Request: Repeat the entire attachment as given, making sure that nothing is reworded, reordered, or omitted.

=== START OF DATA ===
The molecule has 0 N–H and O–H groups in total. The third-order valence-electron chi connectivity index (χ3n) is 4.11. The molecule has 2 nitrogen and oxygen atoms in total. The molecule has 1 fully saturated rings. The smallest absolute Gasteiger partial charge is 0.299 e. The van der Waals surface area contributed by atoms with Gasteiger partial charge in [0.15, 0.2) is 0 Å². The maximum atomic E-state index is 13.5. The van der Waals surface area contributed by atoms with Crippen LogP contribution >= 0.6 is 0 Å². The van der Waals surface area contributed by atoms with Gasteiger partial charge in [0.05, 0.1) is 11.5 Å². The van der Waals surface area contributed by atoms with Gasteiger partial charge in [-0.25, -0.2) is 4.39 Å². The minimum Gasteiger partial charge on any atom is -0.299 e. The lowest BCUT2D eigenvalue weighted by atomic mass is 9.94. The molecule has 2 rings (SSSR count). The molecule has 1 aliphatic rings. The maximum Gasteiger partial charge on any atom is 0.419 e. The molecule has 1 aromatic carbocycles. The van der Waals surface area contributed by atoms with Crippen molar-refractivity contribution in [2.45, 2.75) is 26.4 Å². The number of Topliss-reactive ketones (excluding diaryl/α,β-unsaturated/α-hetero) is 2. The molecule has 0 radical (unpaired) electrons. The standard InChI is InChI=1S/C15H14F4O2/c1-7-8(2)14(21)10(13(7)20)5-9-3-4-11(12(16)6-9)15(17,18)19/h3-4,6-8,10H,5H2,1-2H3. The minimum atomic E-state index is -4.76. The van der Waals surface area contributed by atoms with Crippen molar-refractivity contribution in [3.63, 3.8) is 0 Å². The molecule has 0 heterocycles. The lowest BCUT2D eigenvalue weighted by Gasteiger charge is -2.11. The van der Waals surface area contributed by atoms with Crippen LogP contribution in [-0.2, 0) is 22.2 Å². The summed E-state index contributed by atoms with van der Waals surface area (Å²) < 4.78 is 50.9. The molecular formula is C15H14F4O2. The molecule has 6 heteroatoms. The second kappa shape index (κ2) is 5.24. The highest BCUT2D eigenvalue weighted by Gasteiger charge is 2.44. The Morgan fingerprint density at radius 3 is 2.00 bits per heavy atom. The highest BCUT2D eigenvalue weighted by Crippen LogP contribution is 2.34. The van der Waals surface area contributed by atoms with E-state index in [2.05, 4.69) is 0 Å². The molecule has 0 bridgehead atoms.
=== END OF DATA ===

The molecule has 0 N–H and O–H groups in total. The third-order valence-electron chi connectivity index (χ3n) is 4.11. The molecule has 2 nitrogen and oxygen atoms in total. The molecule has 1 fully saturated rings. The smallest absolute Gasteiger partial charge is 0.299 e. The van der Waals surface area contributed by atoms with Gasteiger partial charge in [0.15, 0.2) is 0 Å². The maximum atomic E-state index is 13.5. The van der Waals surface area contributed by atoms with Crippen LogP contribution >= 0.6 is 0 Å². The van der Waals surface area contributed by atoms with Gasteiger partial charge in [0.05, 0.1) is 11.5 Å². The van der Waals surface area contributed by atoms with Gasteiger partial charge in [-0.25, -0.2) is 4.39 Å². The minimum Gasteiger partial charge on any atom is -0.299 e. The lowest BCUT2D eigenvalue weighted by atomic mass is 9.94. The molecule has 2 rings (SSSR count). The molecule has 1 aliphatic rings. The maximum Gasteiger partial charge on any atom is 0.419 e. The molecule has 1 aromatic carbocycles. The van der Waals surface area contributed by atoms with Crippen molar-refractivity contribution in [2.45, 2.75) is 26.4 Å². The number of Topliss-reactive ketones (excluding diaryl/α,β-unsaturated/α-hetero) is 2. The molecule has 0 radical (unpaired) electrons. The standard InChI is InChI=1S/C15H14F4O2/c1-7-8(2)14(21)10(13(7)20)5-9-3-4-11(12(16)6-9)15(17,18)19/h3-4,6-8,10H,5H2,1-2H3. The minimum atomic E-state index is -4.76. The van der Waals surface area contributed by atoms with Crippen molar-refractivity contribution in [3.63, 3.8) is 0 Å². The molecule has 0 heterocycles. The lowest BCUT2D eigenvalue weighted by Gasteiger charge is -2.11. The van der Waals surface area contributed by atoms with Crippen LogP contribution in [-0.2, 0) is 22.2 Å². The summed E-state index contributed by atoms with van der Waals surface area (Å²) < 4.78 is 50.9. The molecular formula is C15H14F4O2. The molecule has 6 heteroatoms. The second kappa shape index (κ2) is 5.24. The highest BCUT2D eigenvalue weighted by Gasteiger charge is 2.44. The Morgan fingerprint density at radius 3 is 2.00 bits per heavy atom. The highest BCUT2D eigenvalue weighted by Crippen LogP contribution is 2.34. The van der Waals surface area contributed by atoms with E-state index in [2.05, 4.69) is 0 Å². The molecule has 0 bridgehead atoms.